To further complicate matters, Open Transport has two sets of static object files. The set whose name contains "App" is only suitable for applications, while the set whose name contains "Extn" is suitable for other, non-application code (system extensions, shared libraries, MPW tools, and so on). Your choice of libraries affects the following.

  • Automatic Cleanup - If you link to the "App" libraries, Open Transport will patch _ExitToShell to automatically call CloseOpenTransport for you (if you haven't) when you application quits.
  • Client Pool - If you link with the "App" libraries, your client pool is located in the application zone. If you link with the "Extn" libraries, your client pool is located in the system zone. See DTS Technote 1128 Understanding Open Transport Memory Management for details on client pools.

Rules for Clients

Open Transport's asset tracking strategy has a number of important consequences for developers.

  • You must call InitOpenTransport once (and only once) for each global data section (A5 world for 68K) you have. If you have an application and a shared library, both of which need to create endpoints, you must call InitOpenTransport once for the application and once for the shared library.
  • If you are writing non-application code, you must remember to call CloseOpenTransport before your global data section unloads. If you're writing an application, Open Transport's _ExitToShell patch should clean up automatically for you, however DTS recommends that your application not rely on this safety net in the typical case. In general, you should call CloseOpenTransport once for each time you've called InitOpenTransport.
  • If you are writing a 68K code resource that calls Open Transport, it is vital that you have a valid A5 (or global) world. This is because the Open Transport client record is a global variable allocated in your code resource's A5 world. The Open Transport libraries (specifically "OpenTransport.o" and "OpenTransportExtn.o") reference this variable using A5-relative addresses. An A4 "global world" (as used by Metrowerks and Symantec compilers) is not sufficient.


    IMPORTANT:
    If you are using the Metrowerks CodeWarrior environment to build a code resource that calls Open Transport, you should base it on the OTCodeResource sample, which shows how to use Open Transport's A5-based libraries in an A4-based code resource. It is important that you use version 1.0.1b1 (or later) of this sample. Earlier versions had a crashing bug.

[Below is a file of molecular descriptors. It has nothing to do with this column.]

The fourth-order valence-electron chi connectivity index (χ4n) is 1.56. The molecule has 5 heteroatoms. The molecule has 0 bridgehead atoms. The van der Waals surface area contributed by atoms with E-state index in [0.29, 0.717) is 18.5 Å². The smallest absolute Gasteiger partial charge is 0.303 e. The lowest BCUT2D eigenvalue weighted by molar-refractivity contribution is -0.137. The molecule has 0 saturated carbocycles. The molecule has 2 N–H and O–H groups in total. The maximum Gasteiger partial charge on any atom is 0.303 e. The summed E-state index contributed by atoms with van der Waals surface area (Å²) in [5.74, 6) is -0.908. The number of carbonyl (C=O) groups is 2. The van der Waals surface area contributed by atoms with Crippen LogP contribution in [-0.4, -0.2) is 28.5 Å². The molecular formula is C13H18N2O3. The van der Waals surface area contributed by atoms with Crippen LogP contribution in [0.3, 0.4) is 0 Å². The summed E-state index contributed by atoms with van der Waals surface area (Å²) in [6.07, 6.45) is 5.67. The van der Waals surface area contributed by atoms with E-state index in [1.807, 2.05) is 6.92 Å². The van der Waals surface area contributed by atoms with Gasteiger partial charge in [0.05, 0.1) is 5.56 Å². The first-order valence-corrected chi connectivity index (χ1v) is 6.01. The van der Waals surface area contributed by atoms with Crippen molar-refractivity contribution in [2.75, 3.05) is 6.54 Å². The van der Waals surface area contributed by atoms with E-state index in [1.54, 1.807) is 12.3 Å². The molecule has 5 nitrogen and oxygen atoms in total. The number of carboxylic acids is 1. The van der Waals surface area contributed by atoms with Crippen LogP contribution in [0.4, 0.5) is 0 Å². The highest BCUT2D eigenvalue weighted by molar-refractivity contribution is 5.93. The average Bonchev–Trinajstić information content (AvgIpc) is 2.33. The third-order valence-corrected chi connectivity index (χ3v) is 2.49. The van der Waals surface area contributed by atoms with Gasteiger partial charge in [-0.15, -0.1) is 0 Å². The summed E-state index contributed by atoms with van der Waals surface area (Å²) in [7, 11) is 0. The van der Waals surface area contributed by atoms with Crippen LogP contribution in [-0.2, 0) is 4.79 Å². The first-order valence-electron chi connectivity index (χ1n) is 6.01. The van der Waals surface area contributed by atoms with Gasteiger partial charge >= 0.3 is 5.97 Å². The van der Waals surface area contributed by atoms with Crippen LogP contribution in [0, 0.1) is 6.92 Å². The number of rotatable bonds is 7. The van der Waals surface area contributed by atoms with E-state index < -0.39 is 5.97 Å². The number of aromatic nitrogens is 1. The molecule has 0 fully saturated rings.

• A code resource cannot "borrow" the A5 world from its host application when calling Open Transport. This technique, which is commonly used by plug-ins that need to call QuickDraw, is not possible for Open Transport clients because there's no guarantee that the host application has an Open Transport client record. Even if it does, there's no way to find the offset of the client record in the host's data section.
  • If you transfer providers from one Open Transport client to another (from a shared library to your application, say, or between applications), you must call OTTransferProviderOwnership to ensure that Open Transport knows that the provider now belongs to the new client. Otherwise, when the previous owner calls CloseOpenTransport, Open Transport will clean up the provider from underneath you.
  • Any non-application code should use the "Extn" libraries. When deciding which libraries to link with, you should ask yourself "Do I want my connection to Open Transport to be cleaned up automatically when _ExitToShell is called?" and "Are my global variables guaranteed to be around when _ExitToShell is called?" If both answers are "Yes," use the "App" libraries, otherwise use the "Extn" libraries.
  • When debugging Open Transport programs in MacsBug, you will not be able to find symbols for the stub routines. For example, you won't be able to put a transition vector break on "InitOpenTransport"; you should put it on "InitOpenTransportPriv" instead.

Tracked Assets

The follow table shows exactly which routines are have "Priv" variants. Except as noted below, the assets created by these routines are tracked by Open Transport and will be disposed of when the client calls CloseOpenTransport.

Initialization and Termination

InitOpenTransport
CloseOpenTransport
OTRegisterAsClient
OTUnregisterAsClient
OTTransferOwnership

Memory

OTAllocMem
OTAlloc
OTFreeMem (1)
t_alloc

Provider Open and Close

OTOpenEndpoint
OTAsyncOpenEndpoint
OTOpenAppleTalkServices
OTAsyncOpenAppleTalkServices
OTOpenInternetServices
OTAsyncOpenInternetServices
OTOpenMapper
OTAsyncOpenMapper
OTOpenProvider
OTAsyncOpenProvider
OTCloseProvider
t_open
t_close

Raw Stream Open and Close

OTStreamOpen (2)
OTAsyncStreamOpen (2)
OTOpenEndpointOnStream (2)
OTOpenProviderOnStream (2)
OTStreamPipe (2)
stream_open (2)
stream_pipe (2)

Task Creation

OTCreateDeferredTask (2)
OTCreateSystemTask (2)

Notes:

  1. OTFreeMemPriv is only exported for the benefit of clients linked with the Open Transport 1.1 and earlier libraries. Clients linked with the Open Transport 1.1.1 and higher libraries will call directly into a dynamically linked version of OTFreeMem which automatically works out which client allocated the memory.
  2. These routines have "Priv" variants so that a future version of Open Transport can track their assets. The assets created by these routines are not tracked by current versions of Open Transport.

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The Carbon Solution

The original solution to the Open Transport asset tracking problem was creative, but it has a number of problems.

  • Lack of Understanding - The original solution was poorly documented and therefore badly understood, which resulted in many asset tracking related crashes. For example, linking a code resource with the "App" libraries will cause a crash when the host application quits, as Open Transport's _ExitToShell patch tries to execute code that has been unloaded.
  • Linker Semantics - Mac OS programmers are not used to providing semantic content through their choice of linker libraries. Any such approach is inherently error prone.